Issue 5 . Winter 1998
Jackie Forster: a legend among lesbians
We were shocked and saddened to hear of the sudden death of fellow archivist and long-standing lesbian campaigner, Jackie Forster, at the age of 71. During our visit to the Lesbian Archive in 1994, she was typically welcoming and full of humour, and was delighted to receive a complimentary copy of Daring Hearts on behalf of the Archive. Although she looked quite frail on her last visit to Brighton Pride this August, she was still as energetic as ever in encouraging women to roll up to the Lesbian Archive stall.
Lacrosse and hockey
Born Jacqueline Mackenzie in 1926, she lived in India till she was six, and then at boarding school in Scotland. During the war, she played lacrosse and hockey for Scotland, and became an actress. When she had worked in rep for some years, she moved to London in 1950, and was in various West End productions and films. She then developed a successful career as a TV presenter and news reporter, married, fell in love with a woman, and divorced her husband.
From 1957 she was in North America for part of the year, and she then lived in Canada from 1962 to 1964.
She returned to Britain to work for Border Television; and then eventually moved in with a girlfriend and her children in London.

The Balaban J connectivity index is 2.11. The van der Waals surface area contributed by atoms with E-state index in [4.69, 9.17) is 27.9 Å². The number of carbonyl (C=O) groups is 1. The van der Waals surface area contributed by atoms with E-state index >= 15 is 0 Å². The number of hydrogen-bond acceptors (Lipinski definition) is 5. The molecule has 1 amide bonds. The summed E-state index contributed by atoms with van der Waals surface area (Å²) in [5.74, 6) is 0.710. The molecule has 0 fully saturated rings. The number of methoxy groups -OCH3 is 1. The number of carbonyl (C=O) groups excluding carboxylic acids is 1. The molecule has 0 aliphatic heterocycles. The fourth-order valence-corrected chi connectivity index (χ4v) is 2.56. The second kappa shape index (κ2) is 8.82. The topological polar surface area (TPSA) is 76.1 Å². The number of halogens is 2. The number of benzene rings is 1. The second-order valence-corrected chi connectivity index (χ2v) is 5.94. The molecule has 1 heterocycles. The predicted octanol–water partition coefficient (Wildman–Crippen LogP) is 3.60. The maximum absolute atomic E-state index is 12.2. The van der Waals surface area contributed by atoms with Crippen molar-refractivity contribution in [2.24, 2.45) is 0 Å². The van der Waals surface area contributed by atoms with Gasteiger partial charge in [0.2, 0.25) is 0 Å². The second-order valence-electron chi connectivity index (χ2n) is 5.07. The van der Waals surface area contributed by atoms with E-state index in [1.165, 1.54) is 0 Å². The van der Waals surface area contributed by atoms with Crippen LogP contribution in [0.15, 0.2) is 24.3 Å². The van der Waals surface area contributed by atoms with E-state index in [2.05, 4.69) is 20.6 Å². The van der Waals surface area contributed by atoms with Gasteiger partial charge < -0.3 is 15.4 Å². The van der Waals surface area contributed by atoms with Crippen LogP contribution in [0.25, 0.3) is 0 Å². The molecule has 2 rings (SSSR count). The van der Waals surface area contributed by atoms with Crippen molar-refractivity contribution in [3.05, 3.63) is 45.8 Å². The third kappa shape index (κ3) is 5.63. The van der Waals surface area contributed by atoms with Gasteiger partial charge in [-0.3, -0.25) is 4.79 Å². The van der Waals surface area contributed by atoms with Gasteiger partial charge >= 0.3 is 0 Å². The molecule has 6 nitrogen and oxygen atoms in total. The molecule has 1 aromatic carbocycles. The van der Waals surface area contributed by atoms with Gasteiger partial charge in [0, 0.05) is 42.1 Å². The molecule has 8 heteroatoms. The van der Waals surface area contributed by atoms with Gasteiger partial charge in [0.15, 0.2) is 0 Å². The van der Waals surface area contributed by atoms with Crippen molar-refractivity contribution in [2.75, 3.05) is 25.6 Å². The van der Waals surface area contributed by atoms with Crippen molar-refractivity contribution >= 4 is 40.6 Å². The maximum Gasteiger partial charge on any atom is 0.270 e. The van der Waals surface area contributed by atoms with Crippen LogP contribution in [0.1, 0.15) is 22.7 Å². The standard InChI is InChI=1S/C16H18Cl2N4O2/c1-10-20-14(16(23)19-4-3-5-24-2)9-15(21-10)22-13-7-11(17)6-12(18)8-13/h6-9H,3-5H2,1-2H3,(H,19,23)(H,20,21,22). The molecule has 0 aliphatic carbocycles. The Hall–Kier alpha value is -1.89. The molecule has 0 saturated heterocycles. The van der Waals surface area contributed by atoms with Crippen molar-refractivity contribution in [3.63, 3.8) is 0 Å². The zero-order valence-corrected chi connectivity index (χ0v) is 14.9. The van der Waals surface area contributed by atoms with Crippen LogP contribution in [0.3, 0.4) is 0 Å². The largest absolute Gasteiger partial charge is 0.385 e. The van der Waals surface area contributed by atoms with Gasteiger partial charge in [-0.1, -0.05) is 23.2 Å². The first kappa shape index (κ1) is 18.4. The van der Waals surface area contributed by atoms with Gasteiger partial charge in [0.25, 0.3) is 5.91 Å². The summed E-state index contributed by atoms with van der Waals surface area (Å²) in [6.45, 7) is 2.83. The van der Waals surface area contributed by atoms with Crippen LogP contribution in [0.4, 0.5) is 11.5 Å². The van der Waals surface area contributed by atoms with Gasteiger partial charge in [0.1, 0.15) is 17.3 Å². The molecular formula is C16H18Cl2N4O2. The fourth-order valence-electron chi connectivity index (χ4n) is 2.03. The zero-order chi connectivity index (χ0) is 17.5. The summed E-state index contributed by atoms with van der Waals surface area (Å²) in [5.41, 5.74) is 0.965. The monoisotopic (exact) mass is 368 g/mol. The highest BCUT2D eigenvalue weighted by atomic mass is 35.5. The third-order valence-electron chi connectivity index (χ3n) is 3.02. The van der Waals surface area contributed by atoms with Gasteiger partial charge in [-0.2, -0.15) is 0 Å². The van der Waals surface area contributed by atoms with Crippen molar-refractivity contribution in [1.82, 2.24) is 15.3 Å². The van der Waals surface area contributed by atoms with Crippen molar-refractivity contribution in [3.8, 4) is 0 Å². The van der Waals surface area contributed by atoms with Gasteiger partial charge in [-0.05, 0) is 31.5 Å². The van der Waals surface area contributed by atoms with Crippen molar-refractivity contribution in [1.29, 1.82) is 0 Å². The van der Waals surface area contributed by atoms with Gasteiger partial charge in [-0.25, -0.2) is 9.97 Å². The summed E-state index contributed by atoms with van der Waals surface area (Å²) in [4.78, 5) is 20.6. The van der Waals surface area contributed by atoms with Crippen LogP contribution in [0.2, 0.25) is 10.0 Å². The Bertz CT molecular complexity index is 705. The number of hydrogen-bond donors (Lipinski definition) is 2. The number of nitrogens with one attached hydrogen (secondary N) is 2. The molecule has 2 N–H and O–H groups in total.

Dustbin of history
By the late 1960s, she joined the Minorities Research Group. She once recounted a lunch engagement which a male correspondent to Arena 3 had arranged with her and Esme Langley. Marching along Regent Street, Jackie began to have certain misgivings about their mysterious mission. She persuaded a reluctant Esme to buy a pair of nylons to cover up her defiantly hairy legs before they arrived at the restaurant. Only at the end of an excellent meal, when they were on the brandy, did the man explain his interest in the group: he hoped they could find him a lesbian who would put him in a dustbin. Suggesting that while the dustbin might not be a problem, the lesbian would, they managed to flee, leaving him to pay the bill.
In 1972 Jackie founded Sappho, a magazine and London-based social group for lesbians. For the last 30 years, she has been one of the most publicly recognised faces of lesbianism, because she was prepared to be so out so early on, and because her media experience made her such good value to interview.
Saving women's lives
Entertaining, energetic, humorous and lively, with an actress's delight in the power of language, and curious about human behaviour in all its wonderful diversity, Jackie did as much to challenge existing stereotypes of lesbians, as she did to save women's lives by ending their isolation from each other. She will be much missed.